The WSTA believes a 'no deal' Brexit is not acceptable

The Wine & Spirit Trade Association has reassured its members that it will continue to offer support and advice in preparation for a ‘no deal’ Brexit, although the organisation stressed that it doesn’t believe that this outcome is acceptable.   

In his speech at this year’s annual WSTA conference, chief executive, Miles Beale, said: “The WSTA has long been holding seminars and meeting members to talk through what the consequences of a ‘no deal’ scenario might look like and what companies should be doing to mitigate the risks associated with a hard Brexit. I have to say we are underwhelmed with what we have seen from Government. Information is too basic and ducks most of the questions we have been asking."

Beale also commented on the issue of border checks.

He said: “I see absolutely no reason why ECMS could not be used as a model for how to move goods – all goods not just alcoholic drinks – between the UK and EU once we have left the EU. Place the onus on importer for product safety – as is the case now – and make use of technology and there’s a plausible – and, more importantly, tried and tested, model.”

Beale stressed that the WSTA has concerns about how long the government is taking to make decisions about Brexit. He said: “It is particularly not being ready in time that worries us; the clock has not stopped ticking.

“A deal on the Withdrawal Agreement is neither far off nor is it far-fetched. WSTA believes firmly that a ‘no deal’ Brexit would not be acceptable. Glib political statements about the UK being able to thrive under WTO terms are just that – glob. They fail to take into account the damage that the inevitable short-term disruption at our borders. And there will be disruption because whatever the Government has said about UK controls – they have no say in the controls on goods, vehicles and people leaving the EU for the UK or entering the EU from the UK. So that’s why it is essential that the Government secures a negotiated withdrawal.”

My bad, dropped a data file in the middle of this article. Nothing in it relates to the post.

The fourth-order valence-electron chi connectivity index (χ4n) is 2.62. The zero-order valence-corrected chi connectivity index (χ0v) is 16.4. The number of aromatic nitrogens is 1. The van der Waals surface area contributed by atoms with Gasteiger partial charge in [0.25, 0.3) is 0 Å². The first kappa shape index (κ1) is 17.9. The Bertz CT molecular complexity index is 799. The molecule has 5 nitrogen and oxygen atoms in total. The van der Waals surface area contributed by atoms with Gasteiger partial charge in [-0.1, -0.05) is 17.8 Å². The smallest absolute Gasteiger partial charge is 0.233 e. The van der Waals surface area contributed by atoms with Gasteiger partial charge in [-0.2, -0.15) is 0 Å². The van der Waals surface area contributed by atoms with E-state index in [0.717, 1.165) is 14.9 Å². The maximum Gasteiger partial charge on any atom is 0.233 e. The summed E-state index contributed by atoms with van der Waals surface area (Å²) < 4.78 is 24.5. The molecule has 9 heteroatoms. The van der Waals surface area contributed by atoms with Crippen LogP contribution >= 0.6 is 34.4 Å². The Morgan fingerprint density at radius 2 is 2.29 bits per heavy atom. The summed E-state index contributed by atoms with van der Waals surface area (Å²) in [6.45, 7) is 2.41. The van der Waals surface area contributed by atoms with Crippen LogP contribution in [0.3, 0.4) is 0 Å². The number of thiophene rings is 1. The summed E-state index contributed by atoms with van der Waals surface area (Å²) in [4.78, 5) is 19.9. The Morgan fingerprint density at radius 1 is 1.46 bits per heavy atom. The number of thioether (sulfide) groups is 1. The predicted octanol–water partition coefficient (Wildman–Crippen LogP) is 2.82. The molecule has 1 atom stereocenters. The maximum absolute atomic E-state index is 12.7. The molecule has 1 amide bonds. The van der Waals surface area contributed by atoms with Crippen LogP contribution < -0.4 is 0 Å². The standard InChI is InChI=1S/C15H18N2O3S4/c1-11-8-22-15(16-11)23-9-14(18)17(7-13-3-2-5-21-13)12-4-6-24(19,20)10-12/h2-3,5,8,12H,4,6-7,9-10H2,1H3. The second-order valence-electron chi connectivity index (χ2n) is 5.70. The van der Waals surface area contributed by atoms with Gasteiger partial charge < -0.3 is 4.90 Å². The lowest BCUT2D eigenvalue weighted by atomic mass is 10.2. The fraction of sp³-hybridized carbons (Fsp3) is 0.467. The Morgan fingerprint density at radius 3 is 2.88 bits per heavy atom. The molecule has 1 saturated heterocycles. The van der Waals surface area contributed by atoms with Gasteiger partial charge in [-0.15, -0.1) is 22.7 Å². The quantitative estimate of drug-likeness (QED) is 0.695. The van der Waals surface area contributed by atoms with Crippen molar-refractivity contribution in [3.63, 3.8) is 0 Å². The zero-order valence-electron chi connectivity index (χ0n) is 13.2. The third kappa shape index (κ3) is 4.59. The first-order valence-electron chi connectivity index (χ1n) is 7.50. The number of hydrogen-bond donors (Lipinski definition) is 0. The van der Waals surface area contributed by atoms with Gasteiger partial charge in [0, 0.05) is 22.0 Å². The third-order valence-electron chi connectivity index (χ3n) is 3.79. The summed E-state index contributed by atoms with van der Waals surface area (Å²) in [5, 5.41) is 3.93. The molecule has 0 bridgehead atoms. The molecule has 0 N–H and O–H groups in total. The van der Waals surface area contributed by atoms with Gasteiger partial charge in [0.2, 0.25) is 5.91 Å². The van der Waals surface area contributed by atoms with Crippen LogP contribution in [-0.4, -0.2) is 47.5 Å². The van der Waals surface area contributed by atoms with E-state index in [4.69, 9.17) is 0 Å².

Also at the conference senior London-based economist, Roger Bootle, discussed the possible outcomes of Brexit and how these might affect the drinks trade, alongside the former German Ambassador to the UK and senior advisor at Flint Global, Thomas Matussek.

Bootle kicked off discussions by admitting he is not as worried about the future health of the UK economy now as he was 10 years ago after the fall of Leemans, when he was “incredibly scared”.

He said: “I am scared now but for very different reasons. I feel it is better than it was. However it is the international scene: President Trump and his erratic personality. All this is deeply worrying.”

“The UK economy is doing quite well but it could do better. The good thing is the UK’s labour market; unemployment is at an extraordinary level.

“Consumers are under a lot of strain. The restaurant sector and much of the high street is under pressure. But the economy is not in a terrible state. The UK’s restaurant businesses have over-expanded.”

Bootle said the EU had “major problems” and therefore he supported leaving the EU, but he said that while negotiations have been handled badly by the government, there are still opportunities for the UK to benefit form leaving.

“The EU is a very bad negotiator of trade deals. You have to get agreements from all countries and all members of those countries. In contrast lots of small countries have lots of big trade deals.”

He stressed that for UK wine importers “it's going to be painful” in the short-term, but when we leave the key job will be to decide what our tariffs will be.

“We could impose zero tariffs on wine imports but that will have to be across all countries. WTO doesn’t set the rates but it imposes the rules. Any free-trade agreements we set up would supercede that rule. So if we had 5% tariff on imports of wine and then we set up a free-trade agreement with Australia with a zero tariff, that would supercede the WTO rule.”

Matussek said he hoped the UK would return to the EU, following a second referendum, which he hoped would take place in the future.

He added: “The UK would be welcomed back with open arms.”

Both agreed that a “Canada plus-style deal” was “the way forward”. 

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